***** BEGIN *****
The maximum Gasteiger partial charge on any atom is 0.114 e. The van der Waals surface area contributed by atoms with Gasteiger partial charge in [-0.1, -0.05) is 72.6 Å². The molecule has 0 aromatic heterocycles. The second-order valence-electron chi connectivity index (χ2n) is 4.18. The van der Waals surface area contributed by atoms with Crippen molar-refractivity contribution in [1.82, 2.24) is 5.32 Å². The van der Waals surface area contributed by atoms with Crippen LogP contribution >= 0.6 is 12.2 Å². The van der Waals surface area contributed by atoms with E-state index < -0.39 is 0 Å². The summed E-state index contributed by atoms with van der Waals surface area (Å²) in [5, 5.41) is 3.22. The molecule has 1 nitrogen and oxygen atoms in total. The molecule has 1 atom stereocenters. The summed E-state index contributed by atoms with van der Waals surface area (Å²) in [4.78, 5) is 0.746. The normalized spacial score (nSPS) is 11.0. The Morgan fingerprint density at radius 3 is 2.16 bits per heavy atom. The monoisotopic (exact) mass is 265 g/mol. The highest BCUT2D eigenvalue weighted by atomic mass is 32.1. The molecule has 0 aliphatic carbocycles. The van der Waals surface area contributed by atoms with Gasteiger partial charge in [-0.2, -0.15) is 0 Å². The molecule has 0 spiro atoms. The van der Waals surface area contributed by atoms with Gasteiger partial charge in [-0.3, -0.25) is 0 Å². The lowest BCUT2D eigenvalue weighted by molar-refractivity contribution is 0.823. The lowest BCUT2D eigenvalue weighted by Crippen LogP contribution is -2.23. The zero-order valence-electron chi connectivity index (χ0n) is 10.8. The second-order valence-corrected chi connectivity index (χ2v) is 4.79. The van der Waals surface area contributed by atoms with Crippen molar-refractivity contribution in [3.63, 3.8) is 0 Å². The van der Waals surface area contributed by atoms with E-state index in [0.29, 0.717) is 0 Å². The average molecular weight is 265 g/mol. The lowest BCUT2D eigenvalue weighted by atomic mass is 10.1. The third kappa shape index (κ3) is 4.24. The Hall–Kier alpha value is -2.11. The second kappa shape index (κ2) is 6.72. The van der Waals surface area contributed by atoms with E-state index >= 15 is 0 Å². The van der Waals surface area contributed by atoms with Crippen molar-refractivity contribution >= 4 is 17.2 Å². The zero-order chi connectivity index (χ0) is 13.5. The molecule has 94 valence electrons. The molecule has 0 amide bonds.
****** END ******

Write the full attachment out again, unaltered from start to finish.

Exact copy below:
The maximum Gasteiger partial charge on any atom is 0.114 e. The van der Waals surface area contributed by atoms with Gasteiger partial charge in [-0.1, -0.05) is 72.6 Å². The molecule has 0 aromatic heterocycles. The second-order valence-electron chi connectivity index (χ2n) is 4.18. The van der Waals surface area contributed by atoms with Crippen molar-refractivity contribution in [1.82, 2.24) is 5.32 Å². The van der Waals surface area contributed by atoms with Crippen LogP contribution >= 0.6 is 12.2 Å². The van der Waals surface area contributed by atoms with E-state index < -0.39 is 0 Å². The summed E-state index contributed by atoms with van der Waals surface area (Å²) in [5, 5.41) is 3.22. The molecule has 1 nitrogen and oxygen atoms in total. The molecule has 1 atom stereocenters. The summed E-state index contributed by atoms with van der Waals surface area (Å²) in [4.78, 5) is 0.746. The normalized spacial score (nSPS) is 11.0. The Morgan fingerprint density at radius 3 is 2.16 bits per heavy atom. The monoisotopic (exact) mass is 265 g/mol. The highest BCUT2D eigenvalue weighted by atomic mass is 32.1. The molecule has 0 aliphatic carbocycles. The van der Waals surface area contributed by atoms with Gasteiger partial charge in [-0.2, -0.15) is 0 Å². The molecule has 0 spiro atoms. The van der Waals surface area contributed by atoms with Gasteiger partial charge in [-0.3, -0.25) is 0 Å². The lowest BCUT2D eigenvalue weighted by molar-refractivity contribution is 0.823. The lowest BCUT2D eigenvalue weighted by Crippen LogP contribution is -2.23. The zero-order valence-electron chi connectivity index (χ0n) is 10.8. The second-order valence-corrected chi connectivity index (χ2v) is 4.79. The van der Waals surface area contributed by atoms with Crippen molar-refractivity contribution in [3.63, 3.8) is 0 Å². The van der Waals surface area contributed by atoms with E-state index in [0.29, 0.717) is 0 Å². The average molecular weight is 265 g/mol. The lowest BCUT2D eigenvalue weighted by atomic mass is 10.1. The third kappa shape index (κ3) is 4.24. The Hall–Kier alpha value is -2.11. The second kappa shape index (κ2) is 6.72. The van der Waals surface area contributed by atoms with E-state index >= 15 is 0 Å². The van der Waals surface area contributed by atoms with Crippen molar-refractivity contribution >= 4 is 17.2 Å². The zero-order chi connectivity index (χ0) is 13.5. The molecule has 94 valence electrons. The molecule has 0 amide bonds.